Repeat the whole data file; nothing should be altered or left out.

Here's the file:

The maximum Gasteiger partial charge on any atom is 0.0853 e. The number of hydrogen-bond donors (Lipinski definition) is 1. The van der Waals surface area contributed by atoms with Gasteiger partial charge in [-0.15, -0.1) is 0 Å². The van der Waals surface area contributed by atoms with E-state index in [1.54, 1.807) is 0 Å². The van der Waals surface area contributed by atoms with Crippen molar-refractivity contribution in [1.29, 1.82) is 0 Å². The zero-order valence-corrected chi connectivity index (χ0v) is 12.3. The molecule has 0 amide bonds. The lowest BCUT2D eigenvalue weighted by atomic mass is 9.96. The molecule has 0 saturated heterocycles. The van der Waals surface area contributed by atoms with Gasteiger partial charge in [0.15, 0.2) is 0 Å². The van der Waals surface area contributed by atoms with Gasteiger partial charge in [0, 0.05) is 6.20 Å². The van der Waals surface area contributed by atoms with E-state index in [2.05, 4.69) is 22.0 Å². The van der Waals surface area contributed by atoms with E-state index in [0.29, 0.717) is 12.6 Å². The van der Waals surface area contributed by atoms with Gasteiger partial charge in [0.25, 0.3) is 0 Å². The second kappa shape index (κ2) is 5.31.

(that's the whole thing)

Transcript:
The maximum Gasteiger partial charge on any atom is 0.0853 e. The number of hydrogen-bond donors (Lipinski definition) is 1. The van der Waals surface area contributed by atoms with Gasteiger partial charge in [-0.15, -0.1) is 0 Å². The van der Waals surface area contributed by atoms with E-state index in [1.54, 1.807) is 0 Å². The van der Waals surface area contributed by atoms with Crippen molar-refractivity contribution in [1.29, 1.82) is 0 Å². The zero-order valence-corrected chi connectivity index (χ0v) is 12.3. The molecule has 0 amide bonds. The lowest BCUT2D eigenvalue weighted by atomic mass is 9.96. The molecule has 0 saturated heterocycles. The van der Waals surface area contributed by atoms with Gasteiger partial charge in [0.15, 0.2) is 0 Å². The van der Waals surface area contributed by atoms with Gasteiger partial charge in [0, 0.05) is 6.20 Å². The van der Waals surface area contributed by atoms with E-state index in [2.05, 4.69) is 22.0 Å². The van der Waals surface area contributed by atoms with E-state index in [0.29, 0.717) is 12.6 Å². The van der Waals surface area contributed by atoms with Gasteiger partial charge in [0.25, 0.3) is 0 Å². The second kappa shape index (κ2) is 5.31.